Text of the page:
emergencies only and require sufficient documentation (note
from a doctor, receipt with the date and time, etc.).
4. Alternative assignments are not given; missed papers and
presentations are considered against the final grade.
5. Alternative exams are not given.
6. Tardiness is unacceptable, as are coming to class
unprepared, not paying attention during class,
or sleeping in class.
7. Electronic devices for personal messaging, or
entertainment cannot be used during class. Please
turn off cellular/mobile phones, pagers, and other personal
electronic devices before the class.

8. Scholastic dishonesty includes, but is not limited to,

statements, acts of the submission as one’s own work or
material that is not one’s own. As a general rule, scholastic
dishonesty involves one of the following acts: cheating,
plagiarism, collusion and/or falsifying academic records.

Course Requirements

1. Attendance and participation ( report and teaching

demonstration one language and one literature ) – 30%
2. Prelim, midterm and final exam – 40%
3. Essay, Compilation of Assessment Tools, Language Tests
and Language Testing Approaches and Techniques
( Portfolio ) Construction of 25- item language test
following the guidelines of test construction with
Table of Specification and construction of 25 –item
literature test with Table of Specification - 30%

Course Outline

I. Principles and Purpose of Language Assessment

a. Key Concepts
b. Assessment and Evaluation Principles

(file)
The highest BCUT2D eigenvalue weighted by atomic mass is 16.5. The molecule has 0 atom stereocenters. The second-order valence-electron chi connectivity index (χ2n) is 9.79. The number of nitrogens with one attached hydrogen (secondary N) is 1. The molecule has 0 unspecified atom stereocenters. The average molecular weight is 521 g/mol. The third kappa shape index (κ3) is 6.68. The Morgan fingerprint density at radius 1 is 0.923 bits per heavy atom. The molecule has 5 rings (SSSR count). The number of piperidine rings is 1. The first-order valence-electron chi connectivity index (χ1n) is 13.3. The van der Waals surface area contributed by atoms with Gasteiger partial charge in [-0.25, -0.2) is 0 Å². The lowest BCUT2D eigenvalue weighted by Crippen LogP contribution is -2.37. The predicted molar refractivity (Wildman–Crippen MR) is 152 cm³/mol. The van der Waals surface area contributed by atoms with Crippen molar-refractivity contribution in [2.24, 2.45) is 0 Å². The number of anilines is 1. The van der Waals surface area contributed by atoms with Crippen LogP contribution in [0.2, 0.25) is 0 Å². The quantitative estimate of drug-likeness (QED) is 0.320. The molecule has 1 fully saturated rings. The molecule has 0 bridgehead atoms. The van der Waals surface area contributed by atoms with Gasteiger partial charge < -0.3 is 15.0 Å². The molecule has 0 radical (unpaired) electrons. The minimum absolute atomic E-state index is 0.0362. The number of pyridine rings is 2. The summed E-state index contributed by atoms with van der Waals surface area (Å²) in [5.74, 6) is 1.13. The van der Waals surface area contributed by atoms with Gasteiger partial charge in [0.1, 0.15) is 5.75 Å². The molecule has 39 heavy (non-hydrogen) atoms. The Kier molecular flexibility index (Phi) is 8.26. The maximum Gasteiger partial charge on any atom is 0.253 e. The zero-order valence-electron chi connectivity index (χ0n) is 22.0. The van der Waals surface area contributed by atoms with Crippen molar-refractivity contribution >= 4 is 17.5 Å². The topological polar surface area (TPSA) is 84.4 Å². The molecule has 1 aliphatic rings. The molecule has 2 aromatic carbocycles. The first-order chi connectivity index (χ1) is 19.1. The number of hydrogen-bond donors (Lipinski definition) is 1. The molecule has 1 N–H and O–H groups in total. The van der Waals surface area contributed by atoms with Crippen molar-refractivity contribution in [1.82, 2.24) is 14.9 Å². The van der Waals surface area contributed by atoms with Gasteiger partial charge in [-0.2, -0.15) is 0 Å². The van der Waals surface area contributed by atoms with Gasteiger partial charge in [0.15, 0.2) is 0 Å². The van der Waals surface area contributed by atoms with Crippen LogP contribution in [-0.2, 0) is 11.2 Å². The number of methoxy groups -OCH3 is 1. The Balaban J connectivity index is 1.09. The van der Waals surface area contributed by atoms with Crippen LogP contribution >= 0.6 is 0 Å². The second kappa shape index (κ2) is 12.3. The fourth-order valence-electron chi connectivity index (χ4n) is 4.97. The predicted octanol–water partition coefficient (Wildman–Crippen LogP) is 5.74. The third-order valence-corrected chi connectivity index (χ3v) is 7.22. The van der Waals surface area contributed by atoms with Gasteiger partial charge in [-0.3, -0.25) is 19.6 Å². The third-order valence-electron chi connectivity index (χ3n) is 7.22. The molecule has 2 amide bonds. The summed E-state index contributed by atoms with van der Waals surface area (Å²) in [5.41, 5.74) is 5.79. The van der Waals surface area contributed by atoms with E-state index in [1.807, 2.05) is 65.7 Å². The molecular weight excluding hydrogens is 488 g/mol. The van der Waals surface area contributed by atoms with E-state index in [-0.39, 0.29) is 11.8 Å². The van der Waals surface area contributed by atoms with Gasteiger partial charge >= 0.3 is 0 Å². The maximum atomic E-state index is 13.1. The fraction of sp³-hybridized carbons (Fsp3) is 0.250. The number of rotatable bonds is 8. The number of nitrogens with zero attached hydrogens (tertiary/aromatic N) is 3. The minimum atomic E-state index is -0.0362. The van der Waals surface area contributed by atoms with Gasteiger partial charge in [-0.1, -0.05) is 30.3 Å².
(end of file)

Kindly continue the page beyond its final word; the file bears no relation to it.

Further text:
c. Purpose of Assessment
d. Functions of Language Tests
II. Types of Language Assessments
a. Kinds of Assessment and Evaluation
b. Types of Assessment Tools
c. Kinds of Language Tests
III. Approaches and Techniques of Language Testing
a. Approaches of Language Testing
b. Test Technique
c. Test Construction
d. Phases of Evaluation
e. Stages of Test Construction

IV. Authentic Assessment in Language Teaching

a. Rationale for authentic assessment
b. Techniques and Procedures
c. Designing Rubric

V. Testing the Receptive Skills

a. Testing Listening
b. Testing Reading

VI. Testing the Productive Skills

a. Testing Speaking
b. Testing Writing

VII. Testing Grammar

VIII. Testing Literature

a. Rationale of Literature Testing
b. Types of Literature Tests
c. Formats of Literature Tests
d. Examples of Literature Tests


Oral Evaluation Rubric: Based on Iowa State University, 2005. Oral Presentation Rubric:

Criteria Distinguished Proficient Basic Unacceptable

1. Organization -- Extremely well -- Generally well -- Somewhat -- Poor or non

20% organized. organized. existent
-- Introduces the purpose of